The TWO work together this way. By keeping your shots simple, it is easier to keep them stable. By focusing on keeping them stable, you end up favoring simpler camera moves, like the pros do. And think about it, these pros have dozens of people on set. You shoot alone (likely) so who are you to try more complex shots than them? (I ask this to my wedding shooters all the time).
As an editor, NEVER EVER include ugly shake in your edits, unless you’re forced to. If the shooters you’re editing are trying complex dolly + Pan + Rack combos, that look horrible and too busy – SPEAK UP! Editors rely on shooters for their happiness, so we need to speak up when shooters lose their way. After all, if editors don’t speak up, who else will.
We hope these fundamentals in shooting and editing help you to be a better artist.
In below video, we show how Shakefree AI helps video editors by doing some of the grunt work. Try the AI for free: https://www.shakefree.io
Wobble is an AI Company / Tribe of Artists. We save editors time in 2 ways: 1 – tips & tutorials 2 – AI plugins that automate editing task.
Shakefree is our first AI plugin. It automates the MOST TEDIOUS edit task of all: deleting ugly shake from footage. You know, the little wobbles at the start and stop of your shots, or the big wobbles when you reposition to get a better angle. Why not have the computer do these edits for you overnight? So when you start editing, you can flow much better between shots.
“If you video edit and you still don’t use macros after reading this, you are self-inflicting time loss.”
Macros are hands down the most powerful innovation I have made to my editing workflow. If you video edit and you read this, and you still don’t use macros, you are self-inflicting losses of time you will never get back. I empirically prove this in the video at the bottom of this article.
A macro is a rule or pattern that specifies how a certain input sequence should be mapped to a replacement output sequence according to a defined procedure.
That is pretty thick and obtuse, but effectively, it means you can override your keyboard, and make certain keys execute sets of actions, like keystrokes, mouse clicks, open apps, etc. They key is this: you control how these actions are designed, and the opportunities are endless.
This agility puts macros in their own league as an editing innovation. They can be manipulated differently by each editor, to best suit their workflow. They can be simple or complex. For myself, I needed them for editing a high volume of weddings. So I designed macros that automated aspects of b-roll editing and bulk color correction. The macros sped up my workflow, they increased my income dramatically, and they made editing a lot more enjoyable.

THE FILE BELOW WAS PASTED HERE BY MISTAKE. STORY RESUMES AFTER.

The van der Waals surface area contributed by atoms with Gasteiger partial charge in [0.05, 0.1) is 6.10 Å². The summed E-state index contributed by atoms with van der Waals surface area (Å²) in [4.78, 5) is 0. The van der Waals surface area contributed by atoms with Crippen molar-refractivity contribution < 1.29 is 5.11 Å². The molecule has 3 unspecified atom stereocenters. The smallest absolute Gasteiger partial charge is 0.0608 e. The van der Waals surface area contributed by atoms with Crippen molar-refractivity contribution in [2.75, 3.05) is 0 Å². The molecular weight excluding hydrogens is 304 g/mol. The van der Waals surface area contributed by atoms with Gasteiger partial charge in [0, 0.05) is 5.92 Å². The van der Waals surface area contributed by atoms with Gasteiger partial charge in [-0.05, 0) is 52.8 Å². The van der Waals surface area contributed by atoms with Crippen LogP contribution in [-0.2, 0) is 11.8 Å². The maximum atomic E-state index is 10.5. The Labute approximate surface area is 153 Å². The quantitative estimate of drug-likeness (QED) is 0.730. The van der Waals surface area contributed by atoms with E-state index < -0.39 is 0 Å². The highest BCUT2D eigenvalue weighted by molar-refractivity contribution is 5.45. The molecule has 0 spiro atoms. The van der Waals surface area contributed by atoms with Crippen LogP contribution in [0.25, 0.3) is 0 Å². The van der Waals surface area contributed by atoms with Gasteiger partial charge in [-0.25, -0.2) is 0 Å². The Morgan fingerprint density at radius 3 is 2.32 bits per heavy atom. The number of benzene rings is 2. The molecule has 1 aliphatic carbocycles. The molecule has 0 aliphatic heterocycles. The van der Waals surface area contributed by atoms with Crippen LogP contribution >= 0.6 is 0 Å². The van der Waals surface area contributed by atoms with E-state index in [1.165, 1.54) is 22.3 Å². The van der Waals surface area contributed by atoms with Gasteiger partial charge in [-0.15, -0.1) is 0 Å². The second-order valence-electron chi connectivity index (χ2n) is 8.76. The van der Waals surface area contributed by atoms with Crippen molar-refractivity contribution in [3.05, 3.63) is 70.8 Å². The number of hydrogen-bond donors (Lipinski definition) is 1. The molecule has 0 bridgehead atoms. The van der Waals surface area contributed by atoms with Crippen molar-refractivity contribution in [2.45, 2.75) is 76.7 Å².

I also used macros when I had to do sales and admin, to automate certain sentences I write in many emails, like: Let me know if you have any other questions. As an admin, I typed this sentence 10-15x per day… no more, after macros.
In the video below, I show how I created a macro for SLOW-MO – one of the most common techniques in wedding video editing. I turned a 7 step process into 1 keystroke – a 700% increase in efficiency, with one macro. Instantly I noticed a small boost to my editing speed and overall happiness – and most important, the quality of my work increased because I had more flow between edits.
How did I discover macros for video editing? Usually they are used by computer scientists and gamers, so this is a valid question.
The answer: Step Theory.
I created Step Theory to coach people at my wedding business Glimmer Films how to be more efficient and have more flow. It was inspired from the school of lean thinking, and in particular, Taiichi Ohno, former Toyota COO, and Andy Grove, the former CEO of Intel, both masters of efficiency. The goal of step theory is simple: remove steps from a process without removing value from the outcome.
So I found myself editing for weeks straight, executing the same actions again and again – ripple delete, next edit, transition, etc etc – and I started to ask: Can’t this be done in less steps? Like an algorithm, I filtered all my hotkeys and processes thru this simple question, looking for any opportunities to optimize. And soon enough, the breakthrough: I found macros.
It was love at first sight. Within seconds, I knew this software and I would have a close relationship for the rest of my life. Within a week, 8 editors at my wedding business Glimmer Films were using them, and reporting massive time savings. Profit increased, morale increased, quality increased – the ripple effects of macros are still being felt.
This clearly shows how THEORY and PRACTICE can work together to enrich the lives of video editors. Without incessantly asking the theoretical question – ‘can’t this be done in less steps?’ – I would never have found the practical tool –macros.
Try this simple technique of Step Theory, constantly ask that question, and see what you discover. It is like meditation or fitness. You have to do it consistently for a while before you see any real results. But it is worth it in the long-term.
Keyboard Maestro is my go-to macro program. They have a great service team and product support. And the app is as user-friendly as possible. I’ve had 0 problems with it in 5 years. Even culturally, I can tell that the team values the right things, evident in their prompt when it is time to buy the app. See below. Note how it clearly estimates how much time savings it gave you. I love this! This is how more software companies should think, because TIME is by far the most valuable thing we have.
But there are countless other options for macro programs, and they are all relatively inexpensive, for the time savings they give you.